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19th century: The war of currents

In 1879, Thomas Edison, an important inventor of the time, patented the incandescent electric light bulb. This new invention gave rise to the need to create an electrical energy transmission network to illuminate homes, businesses and streets. Without wasting time, Edison inaugurated, in 1882, the first electrical power station in the world, using direct current.

All right then, right? No! While Thomas Edison made his power station using direct current, there was another inventor who advocated a completely different model and said it was the most effective: alternating current. This inventor was Nikola Tesla, Edison's eternal rival.

This rivalry became known as “The War of the Currents” (or “Battle of the Currents”). There's even a film about it!

Edison and Direct Current

Edison defended the use of direct current, as most of the generators and patents he developed used this type of current. Additionally, alternating current required a higher voltage to generate and transmit, which could be considered more dangerous. However, Tesla and Westinghouse saw alternating current as the solution for distributing electrical energy over long distances.

The Edison vs. Edison Dispute Tesla and Westinghouse

Tesla, who had previously worked for Edison, introduced his alternating current-powered engine to the world in 1888, which proved to be superior to Edison's models. George Westinghouse, a railroad businessman, saw the potential and offered Tesla financial support to develop transformers, generators and transmission line projects.

Transformers and Alternating Current Safety

The transformers developed by Tesla were crucial, allowing the high voltage of alternating current to be converted to a lower voltage, making it safe for installation in homes and businesses. Edison, feeling pressured, began a campaign against alternating current, highlighting its dangers, especially its high voltage.

The Creation of the “Electric Chair” and the War of Currents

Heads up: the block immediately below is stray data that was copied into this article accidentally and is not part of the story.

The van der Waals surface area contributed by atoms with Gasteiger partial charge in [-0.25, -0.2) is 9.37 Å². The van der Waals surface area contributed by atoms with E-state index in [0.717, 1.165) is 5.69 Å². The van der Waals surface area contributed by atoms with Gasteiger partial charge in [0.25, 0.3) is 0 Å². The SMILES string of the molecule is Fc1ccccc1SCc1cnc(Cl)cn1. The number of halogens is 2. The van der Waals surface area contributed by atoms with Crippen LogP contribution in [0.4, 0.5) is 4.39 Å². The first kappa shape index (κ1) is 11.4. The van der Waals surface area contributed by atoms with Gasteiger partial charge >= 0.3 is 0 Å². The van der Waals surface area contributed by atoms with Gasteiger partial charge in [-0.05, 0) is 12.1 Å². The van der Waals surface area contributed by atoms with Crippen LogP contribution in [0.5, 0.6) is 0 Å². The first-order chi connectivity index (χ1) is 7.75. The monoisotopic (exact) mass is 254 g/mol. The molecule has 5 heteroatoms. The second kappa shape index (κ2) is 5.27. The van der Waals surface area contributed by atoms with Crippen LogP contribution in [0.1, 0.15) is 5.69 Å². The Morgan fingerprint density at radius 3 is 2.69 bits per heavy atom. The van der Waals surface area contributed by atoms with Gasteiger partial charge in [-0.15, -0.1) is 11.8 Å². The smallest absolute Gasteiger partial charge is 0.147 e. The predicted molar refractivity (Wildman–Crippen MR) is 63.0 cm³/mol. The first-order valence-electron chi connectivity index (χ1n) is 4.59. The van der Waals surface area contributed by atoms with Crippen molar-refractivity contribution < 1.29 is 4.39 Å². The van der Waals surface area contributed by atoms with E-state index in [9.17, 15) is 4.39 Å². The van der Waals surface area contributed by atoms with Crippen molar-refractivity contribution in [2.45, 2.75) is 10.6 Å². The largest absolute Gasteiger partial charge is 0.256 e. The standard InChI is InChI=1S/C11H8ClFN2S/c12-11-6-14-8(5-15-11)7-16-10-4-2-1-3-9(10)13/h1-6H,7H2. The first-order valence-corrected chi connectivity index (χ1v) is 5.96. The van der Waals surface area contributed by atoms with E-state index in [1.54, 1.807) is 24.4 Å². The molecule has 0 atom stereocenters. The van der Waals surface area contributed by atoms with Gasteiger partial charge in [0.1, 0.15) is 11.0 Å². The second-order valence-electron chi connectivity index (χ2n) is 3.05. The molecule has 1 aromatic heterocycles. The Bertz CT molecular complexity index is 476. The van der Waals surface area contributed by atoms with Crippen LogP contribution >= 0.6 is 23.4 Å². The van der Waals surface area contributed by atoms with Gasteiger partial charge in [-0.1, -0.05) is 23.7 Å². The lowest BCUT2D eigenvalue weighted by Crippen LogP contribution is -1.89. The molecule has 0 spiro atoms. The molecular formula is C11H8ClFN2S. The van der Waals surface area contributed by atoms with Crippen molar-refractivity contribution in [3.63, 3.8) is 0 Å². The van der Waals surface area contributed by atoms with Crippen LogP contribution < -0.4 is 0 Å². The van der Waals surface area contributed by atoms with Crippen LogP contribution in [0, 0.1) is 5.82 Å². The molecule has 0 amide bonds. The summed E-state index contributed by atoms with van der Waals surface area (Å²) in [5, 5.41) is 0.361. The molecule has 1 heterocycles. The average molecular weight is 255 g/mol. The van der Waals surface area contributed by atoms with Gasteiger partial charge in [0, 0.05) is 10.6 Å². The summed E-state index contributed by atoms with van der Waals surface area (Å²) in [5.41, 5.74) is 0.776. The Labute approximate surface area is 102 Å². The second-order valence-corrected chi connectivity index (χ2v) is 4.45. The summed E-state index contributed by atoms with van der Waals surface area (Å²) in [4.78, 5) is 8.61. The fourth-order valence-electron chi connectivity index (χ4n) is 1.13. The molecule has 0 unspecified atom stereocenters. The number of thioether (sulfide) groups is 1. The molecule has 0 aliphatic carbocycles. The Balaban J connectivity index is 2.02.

Edison, to further discredit alternating current, proposed using the Westinghouse Electric Company's system for executions by electrocution. The first death from electrocution in the electric chair occurred in 1890, using parts of Tesla's system. This strategy created problems for Tesla, but the battle came to a head at the World's Columbia Exposition in 1893.

World Columbia Exposition

Both Edison, Tesla and Westinghouse proposed lighting the exhibition, but Tesla's proposal, using alternating current, won due to the lower cost of generating electricity. The alternating current-lit event was a success, proving its viability on a large scale and marking the victory of Tesla and Westinghouse in the war of currents.

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Electricity in Brazil

Over time, electricity gained space in everyday life, driving the second Industrial Revolution. The creation of the first power plant, Pearl Street Station in New York, in 1882, and the first hydroelectric plant in the same year marked the beginning of a new era.

In Brazil, electricity arrived shortly after the invention of the light bulb, thanks to Emperor Dom Pedro II's interest in science. The inauguration of the first public electric lighting systems, in 1879 in Rio de Janeiro and in 1883 in Campos dos Goytacazes, marked the beginning of a transformation in the country.

Currently, the country has an electrical energy matrix with more than four thousand plants, capable of generating more than 142 thousand megawatts. Of the ten largest hydroelectric plants in the world, three are Brazilian.

Conclusion

Now you know more about the history of electricity, how it arrived quietly and took over civilization, right? Thanks to it, we can better preserve our food in the refrigerator and advance technology, achieving unimaginable feats. We have a lot to thank these pioneers for!

Come to think of it, thanks to electricity, our cities never sleep either… Maybe this could be a great topic for the next post: light pollution. Or maybe electric cars… There are so many possibilities!